The unique water-repelling ability of termites might help scientists from James Cook University in Townsville in developing new hydrophobic materials.
According to Nanoscience researcher Dr Gregory Watson, water droplets just spontaneously roll off the termite wings.
"It's advantageous to fly in the rain because you've got a mobile canvas of droplets so it's harder for predators to see you," ABC Science quoted Watson as saying.
The research team discovered an ingenious two-tiered "anti-wetting" system on termite wings.
The wing surface is covered in micro-scale hydrophobic hairs and nano-scale star-shaped structures called "micrasters".
Further studies showed that micrasters stop very small dew drops from sticking to the wing surface, while the hairs stop larger rain drops.
Watson said the hairs have a groove down their length, which is essential for repelling water.
When the team filled up the groove with hydrophobic material, water was no longer repelled.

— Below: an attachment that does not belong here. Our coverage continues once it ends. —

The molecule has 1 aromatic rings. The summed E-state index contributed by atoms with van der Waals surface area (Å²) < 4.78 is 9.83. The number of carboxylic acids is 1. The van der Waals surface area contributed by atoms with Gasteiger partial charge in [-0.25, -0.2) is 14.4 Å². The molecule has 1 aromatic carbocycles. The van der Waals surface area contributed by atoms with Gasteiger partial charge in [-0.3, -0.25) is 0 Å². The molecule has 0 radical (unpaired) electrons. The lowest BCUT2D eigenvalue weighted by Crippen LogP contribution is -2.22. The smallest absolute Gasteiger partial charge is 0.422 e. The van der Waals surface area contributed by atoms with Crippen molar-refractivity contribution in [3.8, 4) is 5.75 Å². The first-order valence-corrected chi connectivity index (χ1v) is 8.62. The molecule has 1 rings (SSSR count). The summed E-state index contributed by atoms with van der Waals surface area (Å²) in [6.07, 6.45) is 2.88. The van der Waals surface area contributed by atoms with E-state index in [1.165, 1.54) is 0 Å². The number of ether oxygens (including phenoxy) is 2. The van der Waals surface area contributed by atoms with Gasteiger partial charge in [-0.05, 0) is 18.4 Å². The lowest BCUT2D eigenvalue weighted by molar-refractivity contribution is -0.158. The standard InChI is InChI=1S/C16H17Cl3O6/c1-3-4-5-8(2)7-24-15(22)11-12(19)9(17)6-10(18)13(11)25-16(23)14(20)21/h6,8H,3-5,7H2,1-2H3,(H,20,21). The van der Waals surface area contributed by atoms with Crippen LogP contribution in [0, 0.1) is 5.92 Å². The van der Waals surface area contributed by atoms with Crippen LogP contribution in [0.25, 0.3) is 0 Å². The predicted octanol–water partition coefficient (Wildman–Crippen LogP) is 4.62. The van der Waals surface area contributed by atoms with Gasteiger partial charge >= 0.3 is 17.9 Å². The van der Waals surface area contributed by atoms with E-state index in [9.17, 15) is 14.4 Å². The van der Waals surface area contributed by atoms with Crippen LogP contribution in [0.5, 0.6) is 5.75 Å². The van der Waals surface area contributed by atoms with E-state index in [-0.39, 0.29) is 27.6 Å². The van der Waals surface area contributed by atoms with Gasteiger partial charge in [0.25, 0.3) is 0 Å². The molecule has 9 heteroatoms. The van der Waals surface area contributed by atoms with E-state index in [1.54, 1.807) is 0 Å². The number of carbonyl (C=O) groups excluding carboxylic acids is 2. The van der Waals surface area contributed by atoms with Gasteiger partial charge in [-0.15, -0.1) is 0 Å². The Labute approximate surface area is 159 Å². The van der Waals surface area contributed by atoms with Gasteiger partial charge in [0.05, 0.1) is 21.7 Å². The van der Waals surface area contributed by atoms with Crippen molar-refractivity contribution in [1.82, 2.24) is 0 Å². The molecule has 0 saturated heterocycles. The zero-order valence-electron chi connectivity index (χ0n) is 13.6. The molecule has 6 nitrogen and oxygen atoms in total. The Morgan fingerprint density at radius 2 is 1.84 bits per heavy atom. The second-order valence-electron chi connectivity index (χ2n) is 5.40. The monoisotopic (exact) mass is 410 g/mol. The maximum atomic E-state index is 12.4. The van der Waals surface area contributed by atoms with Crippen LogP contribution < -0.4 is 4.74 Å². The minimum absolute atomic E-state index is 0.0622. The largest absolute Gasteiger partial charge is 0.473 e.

Watson said the groove is probably holding trapped air, which aids in repelling water from the surface.
"It also minimises adhesion too, because you have less contacting surface with the actual water droplet," he added.
The researchers are now trying to imitate the termite wing surface
Watson and colleagues are now in the process of trying to replicate the termite wing surface, which might help in designing self-cleaning surfaces like tiles and windows, as well as low-drag surfaces for ship hulls.
The findings appear in the journal ACSNano.